|The World Association of Flower Arrangers show will feature 630 entries and displays by floral artists from 30 countries.|
World’s top floral designers to show their work in Boston
The biggest floral event ever held in Boston will open next week when the World Association of Flower Arrangers holds its 10th International Flower Show at the Seaport World Trade Center.
This is the first time the 230,000-member group has held the show in the United States. The event, which takes place from June 15-19, will feature 630 entries and displays by top floral artists from 30 countries.
The show is usually held every three years, but the 2008 show, scheduled for Pakistan, was canceled in the wake of the assassination of former Prime Minister Benazir Bhutto. The previous WAFA show was held in Japan six years ago.
The talent lineup is stellar and includes work by Gregor Lersch of Germany, one of the most influential floral designers in the world.
“He was one of the people who started using cages and constructions,’’ said WAFA president Ruth Crocker of Cambridge. “But his arrangements are also natural and loose and airy.’’
Lersch will be one of five master designers who will create immense flower arrangements involving 20-foot rods and props descending from the ceiling at the final event, “European Fusion in Flowers,’’ at the Citi Performing Arts Center Wang Theatre on June 19.
In addition to the Trade Center displays, several other WAFA events around the city will spotlight the top designers.
On June 18, “America’s Firsts’’ will be held at the Seaport Hotel Ballroom across the street from the main exhibit. Participating designers were given a choice of themes. Local star Julie Lapham of Southborough chose to interpret that famous American invention, barbed wire. Other designers will erect floral skyscrapers, celebrate Levi Strauss blue jeans, and Ben Franklin’s spectacles.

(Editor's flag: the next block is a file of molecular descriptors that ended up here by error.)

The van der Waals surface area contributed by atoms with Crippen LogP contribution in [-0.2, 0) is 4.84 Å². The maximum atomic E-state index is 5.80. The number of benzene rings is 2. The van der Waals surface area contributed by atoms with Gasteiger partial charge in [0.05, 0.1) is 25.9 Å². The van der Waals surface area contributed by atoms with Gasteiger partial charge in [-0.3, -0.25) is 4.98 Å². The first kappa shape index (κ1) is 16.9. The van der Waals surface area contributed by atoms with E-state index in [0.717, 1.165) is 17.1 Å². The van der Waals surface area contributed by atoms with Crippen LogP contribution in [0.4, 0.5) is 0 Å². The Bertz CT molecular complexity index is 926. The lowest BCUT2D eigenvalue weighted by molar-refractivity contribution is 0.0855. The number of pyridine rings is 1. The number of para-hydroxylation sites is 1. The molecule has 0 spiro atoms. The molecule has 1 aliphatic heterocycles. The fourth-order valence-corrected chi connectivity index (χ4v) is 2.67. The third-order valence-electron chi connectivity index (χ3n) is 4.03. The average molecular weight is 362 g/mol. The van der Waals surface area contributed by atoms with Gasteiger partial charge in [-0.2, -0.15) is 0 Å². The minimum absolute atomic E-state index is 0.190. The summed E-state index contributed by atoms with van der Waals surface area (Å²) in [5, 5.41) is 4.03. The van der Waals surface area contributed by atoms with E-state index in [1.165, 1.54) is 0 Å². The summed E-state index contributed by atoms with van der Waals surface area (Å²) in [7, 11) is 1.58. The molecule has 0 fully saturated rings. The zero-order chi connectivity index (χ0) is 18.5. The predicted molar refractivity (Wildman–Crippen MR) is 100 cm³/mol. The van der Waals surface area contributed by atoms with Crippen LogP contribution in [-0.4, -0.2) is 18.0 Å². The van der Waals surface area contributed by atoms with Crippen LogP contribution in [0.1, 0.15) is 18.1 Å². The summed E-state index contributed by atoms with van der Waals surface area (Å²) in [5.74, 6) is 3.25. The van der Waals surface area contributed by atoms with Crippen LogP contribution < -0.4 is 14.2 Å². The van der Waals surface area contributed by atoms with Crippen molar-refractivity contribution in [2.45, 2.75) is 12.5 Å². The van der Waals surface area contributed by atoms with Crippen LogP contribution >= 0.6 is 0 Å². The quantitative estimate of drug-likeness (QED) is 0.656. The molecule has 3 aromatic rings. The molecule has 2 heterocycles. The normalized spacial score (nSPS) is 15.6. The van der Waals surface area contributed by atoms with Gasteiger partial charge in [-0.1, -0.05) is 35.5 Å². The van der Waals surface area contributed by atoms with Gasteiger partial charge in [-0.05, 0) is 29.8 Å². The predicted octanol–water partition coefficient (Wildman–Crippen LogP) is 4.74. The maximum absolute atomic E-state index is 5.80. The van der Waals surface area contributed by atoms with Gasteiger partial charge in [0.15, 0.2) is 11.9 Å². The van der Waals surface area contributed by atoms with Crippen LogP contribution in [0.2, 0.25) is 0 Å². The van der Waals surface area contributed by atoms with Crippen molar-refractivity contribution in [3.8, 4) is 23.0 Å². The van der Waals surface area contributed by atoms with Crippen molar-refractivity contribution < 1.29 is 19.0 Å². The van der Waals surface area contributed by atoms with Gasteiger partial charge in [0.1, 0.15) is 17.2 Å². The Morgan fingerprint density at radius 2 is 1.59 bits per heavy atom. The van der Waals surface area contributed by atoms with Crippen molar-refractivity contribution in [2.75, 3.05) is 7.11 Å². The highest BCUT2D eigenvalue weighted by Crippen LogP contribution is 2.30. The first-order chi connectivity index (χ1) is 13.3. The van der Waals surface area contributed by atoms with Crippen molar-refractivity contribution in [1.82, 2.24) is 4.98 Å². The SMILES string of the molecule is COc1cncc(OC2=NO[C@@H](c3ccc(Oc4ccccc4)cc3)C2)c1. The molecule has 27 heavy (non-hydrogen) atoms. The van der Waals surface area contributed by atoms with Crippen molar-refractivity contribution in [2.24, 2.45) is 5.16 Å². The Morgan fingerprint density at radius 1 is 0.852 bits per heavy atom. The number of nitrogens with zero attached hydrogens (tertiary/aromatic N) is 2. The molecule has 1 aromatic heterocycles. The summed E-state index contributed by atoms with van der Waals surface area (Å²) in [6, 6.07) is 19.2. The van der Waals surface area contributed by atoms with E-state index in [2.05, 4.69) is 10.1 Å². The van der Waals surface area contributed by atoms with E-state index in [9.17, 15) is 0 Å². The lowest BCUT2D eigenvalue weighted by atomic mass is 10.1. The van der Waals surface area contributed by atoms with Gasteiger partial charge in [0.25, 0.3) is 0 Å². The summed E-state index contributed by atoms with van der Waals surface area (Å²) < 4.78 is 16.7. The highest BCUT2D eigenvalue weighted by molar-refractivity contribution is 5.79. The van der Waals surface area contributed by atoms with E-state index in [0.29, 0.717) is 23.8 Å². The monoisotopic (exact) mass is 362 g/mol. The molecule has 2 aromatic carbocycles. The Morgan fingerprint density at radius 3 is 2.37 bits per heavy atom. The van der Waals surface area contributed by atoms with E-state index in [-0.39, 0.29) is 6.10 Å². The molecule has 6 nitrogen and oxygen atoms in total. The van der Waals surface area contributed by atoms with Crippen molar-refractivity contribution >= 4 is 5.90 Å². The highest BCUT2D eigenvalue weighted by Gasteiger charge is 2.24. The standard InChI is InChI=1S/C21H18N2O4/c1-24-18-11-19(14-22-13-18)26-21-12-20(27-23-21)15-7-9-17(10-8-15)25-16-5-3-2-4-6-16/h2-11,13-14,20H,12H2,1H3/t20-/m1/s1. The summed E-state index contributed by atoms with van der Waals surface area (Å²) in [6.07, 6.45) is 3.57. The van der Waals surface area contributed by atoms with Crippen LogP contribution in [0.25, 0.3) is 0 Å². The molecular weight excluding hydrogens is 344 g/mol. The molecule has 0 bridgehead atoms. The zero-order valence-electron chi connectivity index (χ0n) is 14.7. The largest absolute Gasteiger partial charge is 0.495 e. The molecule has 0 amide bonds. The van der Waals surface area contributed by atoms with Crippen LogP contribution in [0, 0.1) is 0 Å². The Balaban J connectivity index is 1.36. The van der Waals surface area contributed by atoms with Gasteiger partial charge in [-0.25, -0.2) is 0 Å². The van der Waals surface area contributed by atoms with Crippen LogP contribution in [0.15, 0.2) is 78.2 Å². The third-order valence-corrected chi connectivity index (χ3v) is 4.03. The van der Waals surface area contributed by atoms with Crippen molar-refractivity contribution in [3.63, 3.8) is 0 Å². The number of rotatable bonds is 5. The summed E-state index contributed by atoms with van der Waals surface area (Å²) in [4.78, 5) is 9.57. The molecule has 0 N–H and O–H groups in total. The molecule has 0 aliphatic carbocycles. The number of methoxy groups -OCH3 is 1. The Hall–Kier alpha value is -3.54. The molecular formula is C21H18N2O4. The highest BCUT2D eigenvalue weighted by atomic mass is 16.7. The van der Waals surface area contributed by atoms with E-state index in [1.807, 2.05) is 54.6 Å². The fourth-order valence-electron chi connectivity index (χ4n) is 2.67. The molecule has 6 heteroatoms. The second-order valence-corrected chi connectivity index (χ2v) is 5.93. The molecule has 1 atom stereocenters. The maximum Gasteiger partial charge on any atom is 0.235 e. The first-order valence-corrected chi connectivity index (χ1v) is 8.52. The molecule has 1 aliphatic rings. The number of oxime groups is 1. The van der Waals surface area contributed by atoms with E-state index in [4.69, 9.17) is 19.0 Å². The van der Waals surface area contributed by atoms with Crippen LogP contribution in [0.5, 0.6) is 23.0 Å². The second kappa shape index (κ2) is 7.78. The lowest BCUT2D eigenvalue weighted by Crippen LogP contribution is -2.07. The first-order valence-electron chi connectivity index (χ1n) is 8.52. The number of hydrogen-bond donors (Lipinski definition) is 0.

Designer Tony Todesco of One Main Street Studio in Stow and a master flower show judge will interpret the Panama Canal.
“American floral design is very different than European design,’’ Todesco said in a phone interview. “Each country has its own style. The Japanese are minimalist. The Italians are contemporary. The Russians are bold. The French are restrained. Traditional English flower arranging is so loose they say butterflies can fly through it.
“In the US we’re restrained. We say, When in doubt, leave it out. South American designers are flamboyant, using everything but the kitchen sink. There’s a saying: When the arrangement looks thin, shove things in.’’
The United States is unique because it has two different garden club organizations running most flower show competitions, The Garden Club of America and The National Garden, each with thousands of members. This apparently stymied WAFA, which is used to dealing with a single organization in each member country. It reportedly asked the two groups to merge, which they politely declined to do. But they created an umbrella group, making this WAFA show in Boston the largest project that members of the occasionally rival groups have ever cooperated on.
Members of the MFA Associates, which stages Art in Bloom, have also pitched in. Lucinda Larson of Milton, who has already donated 100 hours as chairwoman of one of the sold-out demonstrations, says it really is a major undertaking. “There are days I ask myself, Why did I agree to this?’’ she said. “But then, I think: It really is a once-in-a-lifetime experience.’’
Tickets for the WAFA event at the Seaport World Trade Center are $30. Other events are ticketed separately. For details and information, including the June 15 preview party, visit wafausa.org.